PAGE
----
Winter garden work, by Jeff Rugg

It may seem like there isn’t much to do in the garden during the winter, but here are a few ideas that might keep you occupied.

For Northerners, is your snowblower ready? Do you have the gas and oil it needs, or electrical cords that aren’t frayed? Make sure you have sand or salt and snow shovels in the garage and car. Use sand on the boardwalks to reduce slipping. It works at any temperature (not salts) and will not damage plants, concrete or asphalt. Sand and salt can be premixed to facilitate spreading. If you get a sticky snow, you can spray the shovel or the inside of the snow thrower with non-stick cooking spray.

Calcium chloride salt is less harmful to plants than sodium chloride salt. Salt in granular form works better than flake or rock forms. It digs directly through the ice and ends up melting on the catwalk where it loosens the ice from the surface. The ice then melts or can then be shoveled.

Northerners who haven’t planted bulbs outdoors should do so as soon as possible, before the ground freezes. They won’t root out until spring, which will force early flowering bulbs to look later. For example, some tulips normally flower in April, some in May, and others in June, but if they all have to wait until spring to grow roots, they will all bloom together in June. Once the ground has frozen, cover the bulb planting area with a four to six inch layer of any organic mulch to reduce damage from freeze and thaw cycles.

Prevent winter damage to young trees, newly planted trees, fruit trees and maple trees by wrapping the trunk with burlap or tree wrapping paper. If you are using the paper, start at the bottom and overlap it so that it loses water. Then tape at both ends. The best protection against damage from rodents and deer is a mechanical barrier. Wrap the trunk or entire plant in chicken wire or hardware cloth. The fence may need to be raised if the snow “raises” the ground level.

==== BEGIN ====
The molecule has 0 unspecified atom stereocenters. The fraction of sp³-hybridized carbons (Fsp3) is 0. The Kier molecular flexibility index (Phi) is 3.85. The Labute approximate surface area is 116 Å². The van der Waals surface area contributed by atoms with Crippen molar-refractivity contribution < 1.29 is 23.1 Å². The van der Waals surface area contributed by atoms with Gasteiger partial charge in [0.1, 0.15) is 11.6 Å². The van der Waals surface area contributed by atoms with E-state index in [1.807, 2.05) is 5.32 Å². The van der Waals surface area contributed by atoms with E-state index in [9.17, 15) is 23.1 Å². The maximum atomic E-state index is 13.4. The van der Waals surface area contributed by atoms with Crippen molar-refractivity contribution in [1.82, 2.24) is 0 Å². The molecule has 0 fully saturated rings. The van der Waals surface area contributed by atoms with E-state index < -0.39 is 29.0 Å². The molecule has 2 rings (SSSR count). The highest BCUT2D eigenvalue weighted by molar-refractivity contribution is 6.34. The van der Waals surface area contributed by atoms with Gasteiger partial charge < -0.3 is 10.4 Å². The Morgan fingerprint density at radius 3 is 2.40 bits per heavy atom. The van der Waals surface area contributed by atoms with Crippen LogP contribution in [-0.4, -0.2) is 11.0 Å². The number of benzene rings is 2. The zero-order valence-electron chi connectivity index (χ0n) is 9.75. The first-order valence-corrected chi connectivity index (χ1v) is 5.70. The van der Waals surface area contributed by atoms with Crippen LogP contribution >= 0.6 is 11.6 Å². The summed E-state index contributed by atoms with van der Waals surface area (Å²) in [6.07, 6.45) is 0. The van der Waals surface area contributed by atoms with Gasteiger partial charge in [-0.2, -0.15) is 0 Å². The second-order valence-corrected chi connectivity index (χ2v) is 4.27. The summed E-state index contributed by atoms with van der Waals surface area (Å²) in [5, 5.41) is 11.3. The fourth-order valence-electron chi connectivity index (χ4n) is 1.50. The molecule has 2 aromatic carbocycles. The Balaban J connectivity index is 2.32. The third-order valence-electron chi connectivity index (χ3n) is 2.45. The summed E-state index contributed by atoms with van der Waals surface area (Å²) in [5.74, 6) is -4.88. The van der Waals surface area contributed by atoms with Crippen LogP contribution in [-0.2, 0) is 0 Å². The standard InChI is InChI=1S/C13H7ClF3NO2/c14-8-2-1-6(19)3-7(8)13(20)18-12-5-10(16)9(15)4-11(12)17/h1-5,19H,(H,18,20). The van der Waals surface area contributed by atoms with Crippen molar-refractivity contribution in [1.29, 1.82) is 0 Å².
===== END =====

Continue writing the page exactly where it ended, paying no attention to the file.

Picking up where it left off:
Check multi-stemmed plants and evergreens to see if they need support to prevent damage from ice and snow. Gently brush off heavy, wet snow as soon as possible to prevent breakage. Be careful if there is an ice buildup on the plants, as the ice can break the branches if you try to remove the ice.

Spray a desiccant on newly planted trees and shrubs, evergreens in windswept areas like roadsides and Christmas trees that are going to be replanted. CloudCover and Wilt-Pruf are two brands. Check the tag to see if it can be used on cut Christmas trees. These sprays coat the leaves and stems of the plant and slow water loss.

Dig up and turn over the soil in the vegetable garden to expose overwintering insects to the cold. It also gives you a head start on the garden in the spring, as you won’t have to dig in wet soil.

Protect hybrid roses by putting a foot of soil on the grafting point. The above ground graft is a large, knot-shaped growth from which the stems originate. Once the ground has frozen, add a foot of mulch over the graft to isolate it from freeze-thaw cycles. Staying frozen is much better than repeatedly warming up and cooling down.

Clean, sharpen and oil any tool before storing it for the winter. Use linseed oil on all wooden handles. Add a fuel stabilizer to all gasoline powered power tools. Bring power tools into the shop for a tune-up while you don’t need them so they’re ready when you need them. Be sure to drain hoses and sprinklers and protect outdoor water faucets. Clean the gutters so that water does not pool, freeze or break the joints. Store garden chemicals in a locked box where they will not freeze.

If you are planning to do some landscaping work next year, winter is a good time to get professional help. Doing the design work now will give you a leg up on those who wait for the first hot spring days to remind them of their landscaping needs.

Email your questions to Jeff Rugg at [email protected] To learn more about Jeff Rugg and read articles from other Creators Syndicate authors and designers, visit the Creators Syndicate website at

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